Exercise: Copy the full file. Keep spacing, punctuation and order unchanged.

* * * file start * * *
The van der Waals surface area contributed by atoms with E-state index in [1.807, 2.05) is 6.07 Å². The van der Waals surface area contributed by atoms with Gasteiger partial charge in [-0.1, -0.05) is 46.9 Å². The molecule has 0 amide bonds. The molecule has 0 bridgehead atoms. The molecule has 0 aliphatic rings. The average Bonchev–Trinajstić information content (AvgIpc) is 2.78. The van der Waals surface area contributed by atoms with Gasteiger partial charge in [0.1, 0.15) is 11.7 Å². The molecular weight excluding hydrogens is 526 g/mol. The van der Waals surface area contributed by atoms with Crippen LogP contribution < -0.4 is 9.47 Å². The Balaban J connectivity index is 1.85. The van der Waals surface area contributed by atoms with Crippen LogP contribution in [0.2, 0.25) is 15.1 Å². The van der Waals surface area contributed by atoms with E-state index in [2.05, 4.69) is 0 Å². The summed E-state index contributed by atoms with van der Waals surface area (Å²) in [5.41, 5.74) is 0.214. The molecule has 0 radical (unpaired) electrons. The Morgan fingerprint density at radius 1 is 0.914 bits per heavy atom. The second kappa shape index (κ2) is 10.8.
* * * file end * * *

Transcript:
The van der Waals surface area contributed by atoms with E-state index in [1.807, 2.05) is 6.07 Å². The van der Waals surface area contributed by atoms with Gasteiger partial charge in [-0.1, -0.05) is 46.9 Å². The molecule has 0 amide bonds. The molecule has 0 bridgehead atoms. The molecule has 0 aliphatic rings. The average Bonchev–Trinajstić information content (AvgIpc) is 2.78. The van der Waals surface area contributed by atoms with Gasteiger partial charge in [0.1, 0.15) is 11.7 Å². The molecular weight excluding hydrogens is 526 g/mol. The van der Waals surface area contributed by atoms with Crippen LogP contribution < -0.4 is 9.47 Å². The Balaban J connectivity index is 1.85. The van der Waals surface area contributed by atoms with Crippen LogP contribution in [0.2, 0.25) is 15.1 Å². The van der Waals surface area contributed by atoms with E-state index in [2.05, 4.69) is 0 Å². The summed E-state index contributed by atoms with van der Waals surface area (Å²) in [5.41, 5.74) is 0.214. The molecule has 0 radical (unpaired) electrons. The Morgan fingerprint density at radius 1 is 0.914 bits per heavy atom. The second kappa shape index (κ2) is 10.8.